Madame Giry left her once they were back in the foyer, went to check on the girls she was chaperoning, and Christine kept a sharp watch for Raoul as she wandered around the outskirts of the dancing. She didn't want to speak to him, whatever he might have to say.

She found Henri and Heléne talking to Meg, joined them eagerly when they waved her over.

"Are you alright?" Meg asked her at once. "I saw Maman taking you out. What happened?"

"Oh, it was nothing," said Christine, shaking her head. "I'll tell you later, alright?" Meg pursed her lips but nodded acceptance. "Are you having a good time?"

"Good enough," said Heléne, and she glanced around. "Carlotta's being a pest," she confided, when she was sure that lady wasn't close by. "Throwing her weight around like anything. She's been telling the most outrageous stories about you to anyone who'll listen."

Christine shrugged, tried to feel as unconcerned as she pretended to be. "Carlotta says lots of things," she said. "I'm building my reputation, and I won't let her harm me."

Henri nodded, smiled in evident approval. "Thick skin," he said, and Christine smiled, nodded at him, remembered their first conversation. "Has your husband gone?" he asked then. "It's still early."

Christine began to reply, but cut herself off as one of the violins gave a screech. The music stopped, the dancing ceased as everyone turned to stare at the orchestra – and then at the figure who had appeared at the top of the grand staircase.

It was Erik, of course, but he had changed, was dressed extravagantly as Red Death, and Christine marvelled for a moment at how quickly he had donned the costume. The skeletal mask covered his face, he held the score for Don Juan Triumphant in his hands, and he swept his gaze from one side of the foyer to the other.

"Good evening, messieurs," he said at last, his voice ringing out clearly in the silence that had greeted his arrival. He addressed the managers, stood in horror near the foot of the staircase. "Have you missed me?" He chuckled, a grimly amused sound, and his eyes found Christine for the briefest of moments. She couldn't help herself, began to make her way closer, aware that Meg was trailing close behind.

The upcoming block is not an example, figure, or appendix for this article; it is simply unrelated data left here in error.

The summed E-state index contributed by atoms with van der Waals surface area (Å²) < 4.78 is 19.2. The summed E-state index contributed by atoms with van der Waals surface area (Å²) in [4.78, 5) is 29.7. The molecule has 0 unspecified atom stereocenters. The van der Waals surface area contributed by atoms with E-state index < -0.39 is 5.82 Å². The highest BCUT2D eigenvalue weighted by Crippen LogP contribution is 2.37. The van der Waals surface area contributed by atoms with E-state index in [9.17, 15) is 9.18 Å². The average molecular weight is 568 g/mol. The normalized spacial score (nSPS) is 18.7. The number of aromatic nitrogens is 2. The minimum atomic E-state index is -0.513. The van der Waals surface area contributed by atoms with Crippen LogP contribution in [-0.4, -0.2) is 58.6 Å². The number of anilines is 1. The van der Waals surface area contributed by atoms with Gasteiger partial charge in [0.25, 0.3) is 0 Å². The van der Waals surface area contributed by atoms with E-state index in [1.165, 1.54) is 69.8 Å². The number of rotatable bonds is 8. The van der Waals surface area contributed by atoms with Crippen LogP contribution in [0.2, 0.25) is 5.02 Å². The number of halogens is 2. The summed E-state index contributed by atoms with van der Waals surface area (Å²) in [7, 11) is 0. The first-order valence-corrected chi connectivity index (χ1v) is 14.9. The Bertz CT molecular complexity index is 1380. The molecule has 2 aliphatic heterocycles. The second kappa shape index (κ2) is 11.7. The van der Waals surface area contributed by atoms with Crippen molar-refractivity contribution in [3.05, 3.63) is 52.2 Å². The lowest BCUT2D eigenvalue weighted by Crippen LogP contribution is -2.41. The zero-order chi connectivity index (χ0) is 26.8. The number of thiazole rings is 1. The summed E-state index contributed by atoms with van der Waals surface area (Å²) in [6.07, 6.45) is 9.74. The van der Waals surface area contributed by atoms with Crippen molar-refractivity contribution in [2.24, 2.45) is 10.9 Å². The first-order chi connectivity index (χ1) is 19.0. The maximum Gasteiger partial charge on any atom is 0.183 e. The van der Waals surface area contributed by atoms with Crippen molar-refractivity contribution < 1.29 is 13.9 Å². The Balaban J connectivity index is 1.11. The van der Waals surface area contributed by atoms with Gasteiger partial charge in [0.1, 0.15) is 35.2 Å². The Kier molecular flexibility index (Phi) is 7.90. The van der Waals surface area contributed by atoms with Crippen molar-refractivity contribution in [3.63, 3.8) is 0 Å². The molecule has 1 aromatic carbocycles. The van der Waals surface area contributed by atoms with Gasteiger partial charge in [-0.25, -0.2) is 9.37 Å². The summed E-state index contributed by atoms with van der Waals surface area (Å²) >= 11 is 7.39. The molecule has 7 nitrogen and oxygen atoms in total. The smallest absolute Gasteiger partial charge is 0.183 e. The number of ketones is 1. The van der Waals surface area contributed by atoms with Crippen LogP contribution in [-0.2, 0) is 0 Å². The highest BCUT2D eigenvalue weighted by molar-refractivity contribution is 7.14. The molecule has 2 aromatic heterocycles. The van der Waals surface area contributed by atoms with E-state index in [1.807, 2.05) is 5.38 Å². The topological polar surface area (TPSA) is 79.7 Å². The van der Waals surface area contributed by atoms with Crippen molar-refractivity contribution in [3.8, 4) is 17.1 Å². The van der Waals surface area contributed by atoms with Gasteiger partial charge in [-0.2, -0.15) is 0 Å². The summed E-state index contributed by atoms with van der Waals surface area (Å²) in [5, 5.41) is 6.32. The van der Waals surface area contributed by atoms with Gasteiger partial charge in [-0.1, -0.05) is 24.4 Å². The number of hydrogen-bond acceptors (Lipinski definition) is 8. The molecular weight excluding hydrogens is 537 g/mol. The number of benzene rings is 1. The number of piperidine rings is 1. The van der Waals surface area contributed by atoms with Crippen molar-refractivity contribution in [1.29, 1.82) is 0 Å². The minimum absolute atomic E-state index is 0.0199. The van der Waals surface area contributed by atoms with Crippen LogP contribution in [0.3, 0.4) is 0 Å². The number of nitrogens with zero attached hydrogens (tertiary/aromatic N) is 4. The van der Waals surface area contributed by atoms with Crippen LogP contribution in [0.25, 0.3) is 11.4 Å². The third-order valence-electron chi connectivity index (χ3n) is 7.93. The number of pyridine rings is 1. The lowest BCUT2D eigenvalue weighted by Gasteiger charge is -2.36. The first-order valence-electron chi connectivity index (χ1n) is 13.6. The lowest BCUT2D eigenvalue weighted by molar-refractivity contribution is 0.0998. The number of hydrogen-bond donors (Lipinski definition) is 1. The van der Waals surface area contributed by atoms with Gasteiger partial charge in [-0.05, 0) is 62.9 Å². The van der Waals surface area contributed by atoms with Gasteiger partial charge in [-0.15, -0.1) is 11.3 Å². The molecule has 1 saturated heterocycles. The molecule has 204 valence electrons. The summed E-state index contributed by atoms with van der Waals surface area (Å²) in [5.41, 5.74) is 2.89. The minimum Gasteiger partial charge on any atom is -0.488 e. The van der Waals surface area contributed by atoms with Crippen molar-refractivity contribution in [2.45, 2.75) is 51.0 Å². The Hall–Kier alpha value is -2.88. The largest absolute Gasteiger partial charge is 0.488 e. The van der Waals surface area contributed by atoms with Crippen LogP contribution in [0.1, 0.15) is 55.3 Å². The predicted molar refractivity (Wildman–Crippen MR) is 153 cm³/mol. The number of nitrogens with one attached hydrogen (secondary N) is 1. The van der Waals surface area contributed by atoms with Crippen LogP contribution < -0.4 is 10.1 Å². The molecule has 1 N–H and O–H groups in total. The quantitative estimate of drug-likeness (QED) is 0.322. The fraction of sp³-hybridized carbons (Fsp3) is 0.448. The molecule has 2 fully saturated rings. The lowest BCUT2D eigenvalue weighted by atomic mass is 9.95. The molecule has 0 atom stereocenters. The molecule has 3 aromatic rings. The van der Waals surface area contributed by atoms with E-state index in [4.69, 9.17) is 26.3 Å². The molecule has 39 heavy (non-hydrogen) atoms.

"I have written you an opera," Erik announced then, threw the book down; André caught it, stumbled back a pace just as Christine reached him, and she saw his white face as he stared up at the Opera Ghost. "Don Juan Triumphant," Erik continued, and once more he glanced at her, looked away before anyone except herself had time to register the object of his gaze. "I advise you to comply," said Erik then, his voice silky and threatening, and even Christine couldn't quite suppress a shiver. "My instructions should be clear."

He looked at her once more, reached out his hand as if to grasp her, and Christine felt dizzy as she obeyed his silent command, stepped forward, onto the first step of the staircase and then the second. Close enough to see his delight at the reactions he had gained, the pleasure he took in playing the Opera Ghost.

She felt the heavy weight of the people watching at her back, stared up at him and waited for her cue, whatever it might be.

"You will sing for me," Erik commanded – the Ghost commanded – and Christine nodded. It was all the answer she could give, but it was enough, and Erik brought his hand down sharply, created one of his impressive fireballs, and disappeared.

Hands reached for her at once, voices clamoured in her ears, but Christine did not feel them, did not hear them. Erik had presented his opera, and somehow it must be performed.

Somehow she must help him persuade the managers.

Stay by My Side

A Phantom of the Opera Story
by Sparks

Part 34 of 37